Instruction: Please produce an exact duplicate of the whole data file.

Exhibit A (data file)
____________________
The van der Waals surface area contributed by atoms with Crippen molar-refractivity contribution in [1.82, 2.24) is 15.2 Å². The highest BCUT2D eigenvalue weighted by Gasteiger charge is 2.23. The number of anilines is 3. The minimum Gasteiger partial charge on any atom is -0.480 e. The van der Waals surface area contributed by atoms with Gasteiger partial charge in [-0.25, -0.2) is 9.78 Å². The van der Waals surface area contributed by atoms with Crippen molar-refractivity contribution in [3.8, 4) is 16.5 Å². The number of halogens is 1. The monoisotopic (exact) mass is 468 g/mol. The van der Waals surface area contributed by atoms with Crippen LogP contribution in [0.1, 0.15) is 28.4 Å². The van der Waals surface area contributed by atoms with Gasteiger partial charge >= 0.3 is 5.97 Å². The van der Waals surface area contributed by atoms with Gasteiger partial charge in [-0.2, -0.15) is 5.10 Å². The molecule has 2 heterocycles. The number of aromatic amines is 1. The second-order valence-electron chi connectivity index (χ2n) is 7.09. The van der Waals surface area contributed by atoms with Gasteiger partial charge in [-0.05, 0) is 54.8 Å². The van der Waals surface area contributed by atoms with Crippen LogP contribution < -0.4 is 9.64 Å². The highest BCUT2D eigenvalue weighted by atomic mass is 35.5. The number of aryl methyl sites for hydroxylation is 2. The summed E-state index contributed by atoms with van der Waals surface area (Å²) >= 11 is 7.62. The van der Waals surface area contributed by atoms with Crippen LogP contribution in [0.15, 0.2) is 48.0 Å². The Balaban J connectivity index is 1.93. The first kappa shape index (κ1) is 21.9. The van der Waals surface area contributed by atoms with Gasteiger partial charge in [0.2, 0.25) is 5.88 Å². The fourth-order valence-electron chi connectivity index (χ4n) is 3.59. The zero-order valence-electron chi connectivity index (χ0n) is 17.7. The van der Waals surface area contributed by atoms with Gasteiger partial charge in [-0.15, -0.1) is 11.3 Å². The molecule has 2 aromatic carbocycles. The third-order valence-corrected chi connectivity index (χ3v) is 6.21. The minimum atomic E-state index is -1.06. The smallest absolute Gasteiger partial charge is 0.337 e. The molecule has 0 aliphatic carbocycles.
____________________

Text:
The van der Waals surface area contributed by atoms with Crippen molar-refractivity contribution in [1.82, 2.24) is 15.2 Å². The highest BCUT2D eigenvalue weighted by Gasteiger charge is 2.23. The number of anilines is 3. The minimum Gasteiger partial charge on any atom is -0.480 e. The van der Waals surface area contributed by atoms with Gasteiger partial charge in [-0.25, -0.2) is 9.78 Å². The van der Waals surface area contributed by atoms with Crippen molar-refractivity contribution in [3.8, 4) is 16.5 Å². The number of halogens is 1. The monoisotopic (exact) mass is 468 g/mol. The van der Waals surface area contributed by atoms with Crippen LogP contribution in [0.1, 0.15) is 28.4 Å². The van der Waals surface area contributed by atoms with Gasteiger partial charge >= 0.3 is 5.97 Å². The van der Waals surface area contributed by atoms with Gasteiger partial charge in [-0.2, -0.15) is 5.10 Å². The molecule has 2 heterocycles. The number of aromatic amines is 1. The second-order valence-electron chi connectivity index (χ2n) is 7.09. The van der Waals surface area contributed by atoms with Gasteiger partial charge in [-0.05, 0) is 54.8 Å². The van der Waals surface area contributed by atoms with Crippen LogP contribution < -0.4 is 9.64 Å². The highest BCUT2D eigenvalue weighted by atomic mass is 35.5. The number of aryl methyl sites for hydroxylation is 2. The summed E-state index contributed by atoms with van der Waals surface area (Å²) >= 11 is 7.62. The van der Waals surface area contributed by atoms with Crippen LogP contribution in [0.15, 0.2) is 48.0 Å². The Balaban J connectivity index is 1.93. The first kappa shape index (κ1) is 21.9. The van der Waals surface area contributed by atoms with Gasteiger partial charge in [0.2, 0.25) is 5.88 Å². The fourth-order valence-electron chi connectivity index (χ4n) is 3.59. The zero-order valence-electron chi connectivity index (χ0n) is 17.7. The van der Waals surface area contributed by atoms with Gasteiger partial charge in [-0.15, -0.1) is 11.3 Å². The molecule has 2 aromatic carbocycles. The third-order valence-corrected chi connectivity index (χ3v) is 6.21. The minimum atomic E-state index is -1.06. The smallest absolute Gasteiger partial charge is 0.337 e. The molecule has 0 aliphatic carbocycles.